An APTA article shared the results of a survey of physical therapists in Texas, the majority working mostly in direct orthopaedic patient care and in either private practice or a hospital setting. It stated, "Higher feelings of autonomy and competence were associated with lower risk of burnout."1 Lead author of the study, Rupal Patel, PT, of Austin, Texas stated, "We found that a feeling of autonomy in the workplace is important." "That includes having the freedom to decide how jobs are completed, receiving awards for taking initiatives, and feeling valued for one's perspectives. The literature shows that employees who perceive that their supervisors support them being autonomous in their jobs leads to less burnout, and discussion to help facilitate this should be initiated by managers." An article in APTA magazine describes how two employers have acknowledged and addressed burnout in their workplaces.2 One employer created a career pathway for clinicians to understand how to advance in the company and made changes to its continuing education program. Another completed an interdisciplinary project that involved physical therapists, along with other healthcare providers involved in total joint replacement care, that showed employees their expertise was valued.

While these are just a few ideas, both discuss engaging and using clinicians beyond direct patient care, something I think would benefit clinicians and give them opportunities to grow and advance, but also allow clinicians, to show their value to their workplace/employers and other stakeholders. As clinicians, let's continue to explore new knowledge and involvement in new arenas. Consider the possibilities! Offer to start a project, like a journal club, that could provide new information to other clinicians or suggest a workflow change to pilot in the clinic. Maybe you're active in legislative advocacy for the profession and can share updates with your peers.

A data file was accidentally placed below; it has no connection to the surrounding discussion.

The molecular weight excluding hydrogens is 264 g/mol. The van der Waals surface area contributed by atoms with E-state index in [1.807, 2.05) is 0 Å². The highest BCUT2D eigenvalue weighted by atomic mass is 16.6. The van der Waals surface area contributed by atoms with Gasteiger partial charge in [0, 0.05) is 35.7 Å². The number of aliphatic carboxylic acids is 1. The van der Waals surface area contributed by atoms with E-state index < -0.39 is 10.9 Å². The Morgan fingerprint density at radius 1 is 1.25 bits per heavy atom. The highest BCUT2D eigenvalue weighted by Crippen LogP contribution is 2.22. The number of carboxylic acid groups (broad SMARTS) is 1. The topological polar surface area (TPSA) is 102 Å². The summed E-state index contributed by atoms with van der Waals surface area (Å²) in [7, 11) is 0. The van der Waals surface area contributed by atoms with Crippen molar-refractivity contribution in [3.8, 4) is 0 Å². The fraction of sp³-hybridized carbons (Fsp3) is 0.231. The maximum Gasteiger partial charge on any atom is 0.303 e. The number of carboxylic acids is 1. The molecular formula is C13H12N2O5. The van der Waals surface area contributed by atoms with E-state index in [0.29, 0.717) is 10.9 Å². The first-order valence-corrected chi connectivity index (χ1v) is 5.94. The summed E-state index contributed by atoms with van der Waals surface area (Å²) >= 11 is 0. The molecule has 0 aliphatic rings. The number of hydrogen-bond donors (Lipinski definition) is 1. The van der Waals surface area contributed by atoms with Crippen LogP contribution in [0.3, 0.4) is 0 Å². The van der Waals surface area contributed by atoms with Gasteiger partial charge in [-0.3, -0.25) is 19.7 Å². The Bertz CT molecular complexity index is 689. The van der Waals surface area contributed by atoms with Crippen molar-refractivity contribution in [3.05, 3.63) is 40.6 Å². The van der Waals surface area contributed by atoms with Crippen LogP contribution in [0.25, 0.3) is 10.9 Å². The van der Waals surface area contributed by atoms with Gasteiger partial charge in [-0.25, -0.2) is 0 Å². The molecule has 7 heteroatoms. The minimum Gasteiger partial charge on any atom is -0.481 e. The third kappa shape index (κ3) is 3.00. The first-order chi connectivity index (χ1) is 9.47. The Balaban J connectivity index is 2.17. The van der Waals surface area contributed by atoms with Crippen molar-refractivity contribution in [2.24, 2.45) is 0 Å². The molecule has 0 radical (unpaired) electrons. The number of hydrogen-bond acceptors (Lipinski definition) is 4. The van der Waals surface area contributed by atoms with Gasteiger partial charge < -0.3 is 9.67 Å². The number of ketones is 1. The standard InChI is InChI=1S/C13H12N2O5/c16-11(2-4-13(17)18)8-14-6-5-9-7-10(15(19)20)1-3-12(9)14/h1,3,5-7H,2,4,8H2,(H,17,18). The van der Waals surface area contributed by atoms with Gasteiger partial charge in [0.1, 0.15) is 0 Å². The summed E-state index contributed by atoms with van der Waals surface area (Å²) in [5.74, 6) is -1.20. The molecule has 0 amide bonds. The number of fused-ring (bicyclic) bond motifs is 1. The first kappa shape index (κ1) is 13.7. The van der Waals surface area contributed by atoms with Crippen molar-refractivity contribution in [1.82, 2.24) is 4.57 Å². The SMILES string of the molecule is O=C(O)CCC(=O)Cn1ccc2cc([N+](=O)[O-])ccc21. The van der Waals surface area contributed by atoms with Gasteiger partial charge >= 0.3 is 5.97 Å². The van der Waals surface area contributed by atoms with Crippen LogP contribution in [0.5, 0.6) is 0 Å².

• Let's demonstrate how we can use our knowledge, skills, involvement, and service outside of the clinic to provide different services to our employer.
  • Let's start conversations with those with whom we work and for whom we work about our interests and ideas.
  • Let's consider discussing this with employers so they could consider the above survey and article and ask their physical therapists about their interests and passions and inquire about activities outside of the clinic.

Ask these clinicians for input on decisions and offer opportunities for involvement in tasks and projects needed for the benefit of the workplace. Perhaps there are ways to assess clinicians' skills and interests and find meaningful ways to bring those to their work, provide support and resources to do so, and acknowledge and reward doing so. I would imagine that in doing so, clinicians, myself included, would continue to feel satisfaction with their work and have a desire to continue to do that work.


  1. Review | Survey of PTs Finds Feelings of Autonomy and Community Could Lower Burnout Risk.
    APTA. Published January 4, 2022. Accessed June 10, 2023.
  2. Understanding and Avoiding Burnout. APTA. Published November 1, 2020. Accessed June 10, 2023. 

Author Bio:

Natalie Novak is a Board Certified Clinical Specialist in Orthopaedic Physical Therapy with practice in the treatment of temporomandibular dysfunction (TMD). She currently practices in the outpatient setting in Pittsburgh, PA. Natalie is currently professionally involved in a variety of roles in the APTA Pennsylvania (PA) Chapter and Academy of Leadership and Innovation (ALI). She serves as the APTA PA Political Action Committee (PAC) Treasurer and coordinates social media for the Southwest District. Within ALI, she serves as the Member Services Committee Chair and Social Media Subcommittee Chair. Natalie also organizes and oversees social media for the Pitt PT program.